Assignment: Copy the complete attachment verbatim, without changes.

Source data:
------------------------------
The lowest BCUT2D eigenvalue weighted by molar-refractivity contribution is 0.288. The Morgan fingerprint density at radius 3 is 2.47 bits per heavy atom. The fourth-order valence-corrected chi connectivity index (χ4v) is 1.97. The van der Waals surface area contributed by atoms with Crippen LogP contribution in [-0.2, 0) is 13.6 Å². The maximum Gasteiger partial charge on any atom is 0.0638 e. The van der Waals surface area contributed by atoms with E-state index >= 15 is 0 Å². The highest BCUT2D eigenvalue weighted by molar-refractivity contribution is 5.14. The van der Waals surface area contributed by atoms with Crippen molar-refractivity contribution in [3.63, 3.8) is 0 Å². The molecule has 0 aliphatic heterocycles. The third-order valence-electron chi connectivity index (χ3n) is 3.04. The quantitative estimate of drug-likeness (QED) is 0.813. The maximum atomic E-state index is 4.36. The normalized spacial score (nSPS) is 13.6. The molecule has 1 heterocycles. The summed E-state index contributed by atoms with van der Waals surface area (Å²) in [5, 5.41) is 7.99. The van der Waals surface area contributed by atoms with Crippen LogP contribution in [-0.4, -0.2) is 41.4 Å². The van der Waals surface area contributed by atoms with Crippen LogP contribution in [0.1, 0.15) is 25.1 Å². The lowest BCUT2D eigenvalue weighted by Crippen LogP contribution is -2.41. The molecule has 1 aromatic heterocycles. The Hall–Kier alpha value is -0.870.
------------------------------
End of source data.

The lowest BCUT2D eigenvalue weighted by molar-refractivity contribution is 0.288. The Morgan fingerprint density at radius 3 is 2.47 bits per heavy atom. The fourth-order valence-corrected chi connectivity index (χ4v) is 1.97. The van der Waals surface area contributed by atoms with Crippen LogP contribution in [-0.2, 0) is 13.6 Å². The maximum Gasteiger partial charge on any atom is 0.0638 e. The van der Waals surface area contributed by atoms with E-state index >= 15 is 0 Å². The highest BCUT2D eigenvalue weighted by molar-refractivity contribution is 5.14. The van der Waals surface area contributed by atoms with Crippen molar-refractivity contribution in [3.63, 3.8) is 0 Å². The molecule has 0 aliphatic heterocycles. The third-order valence-electron chi connectivity index (χ3n) is 3.04. The quantitative estimate of drug-likeness (QED) is 0.813. The maximum atomic E-state index is 4.36. The normalized spacial score (nSPS) is 13.6. The molecule has 1 heterocycles. The summed E-state index contributed by atoms with van der Waals surface area (Å²) in [5, 5.41) is 7.99. The van der Waals surface area contributed by atoms with Crippen LogP contribution in [-0.4, -0.2) is 41.4 Å². The van der Waals surface area contributed by atoms with Crippen LogP contribution in [0.1, 0.15) is 25.1 Å². The lowest BCUT2D eigenvalue weighted by Crippen LogP contribution is -2.41. The molecule has 1 aromatic heterocycles. The Hall–Kier alpha value is -0.870.